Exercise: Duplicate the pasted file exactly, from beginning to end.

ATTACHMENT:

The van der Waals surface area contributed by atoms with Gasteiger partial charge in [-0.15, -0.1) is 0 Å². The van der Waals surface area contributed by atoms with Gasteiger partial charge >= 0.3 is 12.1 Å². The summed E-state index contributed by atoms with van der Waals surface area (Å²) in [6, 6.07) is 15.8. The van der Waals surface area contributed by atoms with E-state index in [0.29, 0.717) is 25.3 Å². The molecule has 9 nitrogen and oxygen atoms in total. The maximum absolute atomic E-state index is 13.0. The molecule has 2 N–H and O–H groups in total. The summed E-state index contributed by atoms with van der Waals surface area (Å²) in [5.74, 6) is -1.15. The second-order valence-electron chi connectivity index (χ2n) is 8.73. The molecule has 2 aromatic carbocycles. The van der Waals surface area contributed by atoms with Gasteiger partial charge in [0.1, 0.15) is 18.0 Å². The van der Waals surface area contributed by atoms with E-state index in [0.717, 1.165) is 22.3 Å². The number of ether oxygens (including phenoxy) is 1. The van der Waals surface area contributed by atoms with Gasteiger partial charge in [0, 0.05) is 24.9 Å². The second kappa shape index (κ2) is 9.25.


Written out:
The van der Waals surface area contributed by atoms with Gasteiger partial charge in [-0.15, -0.1) is 0 Å². The van der Waals surface area contributed by atoms with Gasteiger partial charge >= 0.3 is 12.1 Å². The summed E-state index contributed by atoms with van der Waals surface area (Å²) in [6, 6.07) is 15.8. The van der Waals surface area contributed by atoms with E-state index in [0.29, 0.717) is 25.3 Å². The molecule has 9 nitrogen and oxygen atoms in total. The maximum absolute atomic E-state index is 13.0. The molecule has 2 N–H and O–H groups in total. The summed E-state index contributed by atoms with van der Waals surface area (Å²) in [5.74, 6) is -1.15. The second-order valence-electron chi connectivity index (χ2n) is 8.73. The molecule has 2 aromatic carbocycles. The van der Waals surface area contributed by atoms with Gasteiger partial charge in [0.1, 0.15) is 18.0 Å². The van der Waals surface area contributed by atoms with E-state index in [0.717, 1.165) is 22.3 Å². The number of ether oxygens (including phenoxy) is 1. The van der Waals surface area contributed by atoms with Gasteiger partial charge in [0, 0.05) is 24.9 Å². The second kappa shape index (κ2) is 9.25.